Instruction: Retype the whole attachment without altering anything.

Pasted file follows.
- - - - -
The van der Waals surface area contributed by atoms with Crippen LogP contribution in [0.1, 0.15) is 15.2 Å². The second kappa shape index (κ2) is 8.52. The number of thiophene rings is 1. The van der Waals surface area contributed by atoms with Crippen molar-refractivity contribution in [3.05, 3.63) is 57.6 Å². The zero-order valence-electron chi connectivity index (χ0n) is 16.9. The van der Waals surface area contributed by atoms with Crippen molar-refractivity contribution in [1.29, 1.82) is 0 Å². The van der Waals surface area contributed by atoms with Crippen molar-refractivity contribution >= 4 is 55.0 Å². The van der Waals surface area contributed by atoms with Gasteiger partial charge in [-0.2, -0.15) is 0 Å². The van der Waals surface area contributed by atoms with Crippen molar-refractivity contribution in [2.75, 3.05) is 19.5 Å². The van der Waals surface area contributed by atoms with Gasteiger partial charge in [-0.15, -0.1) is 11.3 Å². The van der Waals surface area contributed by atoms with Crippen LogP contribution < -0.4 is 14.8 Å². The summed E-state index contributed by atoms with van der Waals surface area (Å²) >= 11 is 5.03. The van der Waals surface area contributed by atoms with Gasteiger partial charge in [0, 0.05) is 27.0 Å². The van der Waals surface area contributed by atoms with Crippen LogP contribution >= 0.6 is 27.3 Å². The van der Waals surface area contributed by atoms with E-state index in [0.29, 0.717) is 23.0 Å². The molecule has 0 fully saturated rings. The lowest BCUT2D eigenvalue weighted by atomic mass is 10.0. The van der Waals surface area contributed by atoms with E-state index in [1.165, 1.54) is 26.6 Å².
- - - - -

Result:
The van der Waals surface area contributed by atoms with Crippen LogP contribution in [0.1, 0.15) is 15.2 Å². The second kappa shape index (κ2) is 8.52. The number of thiophene rings is 1. The van der Waals surface area contributed by atoms with Crippen molar-refractivity contribution in [3.05, 3.63) is 57.6 Å². The zero-order valence-electron chi connectivity index (χ0n) is 16.9. The van der Waals surface area contributed by atoms with Crippen molar-refractivity contribution in [1.29, 1.82) is 0 Å². The van der Waals surface area contributed by atoms with Crippen molar-refractivity contribution >= 4 is 55.0 Å². The van der Waals surface area contributed by atoms with Gasteiger partial charge in [-0.2, -0.15) is 0 Å². The van der Waals surface area contributed by atoms with Crippen molar-refractivity contribution in [2.75, 3.05) is 19.5 Å². The van der Waals surface area contributed by atoms with Gasteiger partial charge in [-0.15, -0.1) is 11.3 Å². The van der Waals surface area contributed by atoms with Crippen LogP contribution < -0.4 is 14.8 Å². The summed E-state index contributed by atoms with van der Waals surface area (Å²) >= 11 is 5.03. The van der Waals surface area contributed by atoms with Gasteiger partial charge in [0, 0.05) is 27.0 Å². The van der Waals surface area contributed by atoms with Crippen LogP contribution >= 0.6 is 27.3 Å². The van der Waals surface area contributed by atoms with E-state index in [0.29, 0.717) is 23.0 Å². The molecule has 0 fully saturated rings. The lowest BCUT2D eigenvalue weighted by atomic mass is 10.0. The van der Waals surface area contributed by atoms with E-state index in [1.165, 1.54) is 26.6 Å².